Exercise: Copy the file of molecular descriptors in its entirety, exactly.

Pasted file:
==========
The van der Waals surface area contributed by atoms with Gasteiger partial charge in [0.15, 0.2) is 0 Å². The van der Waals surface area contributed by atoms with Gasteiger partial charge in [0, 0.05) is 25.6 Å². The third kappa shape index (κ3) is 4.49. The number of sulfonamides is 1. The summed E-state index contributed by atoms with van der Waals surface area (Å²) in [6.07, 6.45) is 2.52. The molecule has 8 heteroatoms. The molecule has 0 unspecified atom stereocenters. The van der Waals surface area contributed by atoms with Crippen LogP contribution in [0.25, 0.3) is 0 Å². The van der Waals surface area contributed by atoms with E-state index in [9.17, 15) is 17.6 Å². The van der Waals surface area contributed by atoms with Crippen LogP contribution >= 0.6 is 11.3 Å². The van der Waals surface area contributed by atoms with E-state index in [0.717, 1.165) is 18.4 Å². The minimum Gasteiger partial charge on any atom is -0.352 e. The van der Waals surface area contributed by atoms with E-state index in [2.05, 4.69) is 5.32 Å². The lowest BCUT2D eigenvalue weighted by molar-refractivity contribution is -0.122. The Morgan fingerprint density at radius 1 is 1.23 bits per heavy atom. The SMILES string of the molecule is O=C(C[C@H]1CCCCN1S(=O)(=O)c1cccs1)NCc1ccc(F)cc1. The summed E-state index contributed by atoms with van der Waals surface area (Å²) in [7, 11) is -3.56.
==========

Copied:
The van der Waals surface area contributed by atoms with Gasteiger partial charge in [0.15, 0.2) is 0 Å². The van der Waals surface area contributed by atoms with Gasteiger partial charge in [0, 0.05) is 25.6 Å². The third kappa shape index (κ3) is 4.49. The number of sulfonamides is 1. The summed E-state index contributed by atoms with van der Waals surface area (Å²) in [6.07, 6.45) is 2.52. The molecule has 8 heteroatoms. The molecule has 0 unspecified atom stereocenters. The van der Waals surface area contributed by atoms with Crippen LogP contribution in [0.25, 0.3) is 0 Å². The van der Waals surface area contributed by atoms with E-state index in [9.17, 15) is 17.6 Å². The van der Waals surface area contributed by atoms with Crippen LogP contribution >= 0.6 is 11.3 Å². The van der Waals surface area contributed by atoms with E-state index in [0.717, 1.165) is 18.4 Å². The minimum Gasteiger partial charge on any atom is -0.352 e. The van der Waals surface area contributed by atoms with E-state index in [2.05, 4.69) is 5.32 Å². The lowest BCUT2D eigenvalue weighted by molar-refractivity contribution is -0.122. The Morgan fingerprint density at radius 1 is 1.23 bits per heavy atom. The SMILES string of the molecule is O=C(C[C@H]1CCCCN1S(=O)(=O)c1cccs1)NCc1ccc(F)cc1. The summed E-state index contributed by atoms with van der Waals surface area (Å²) in [7, 11) is -3.56.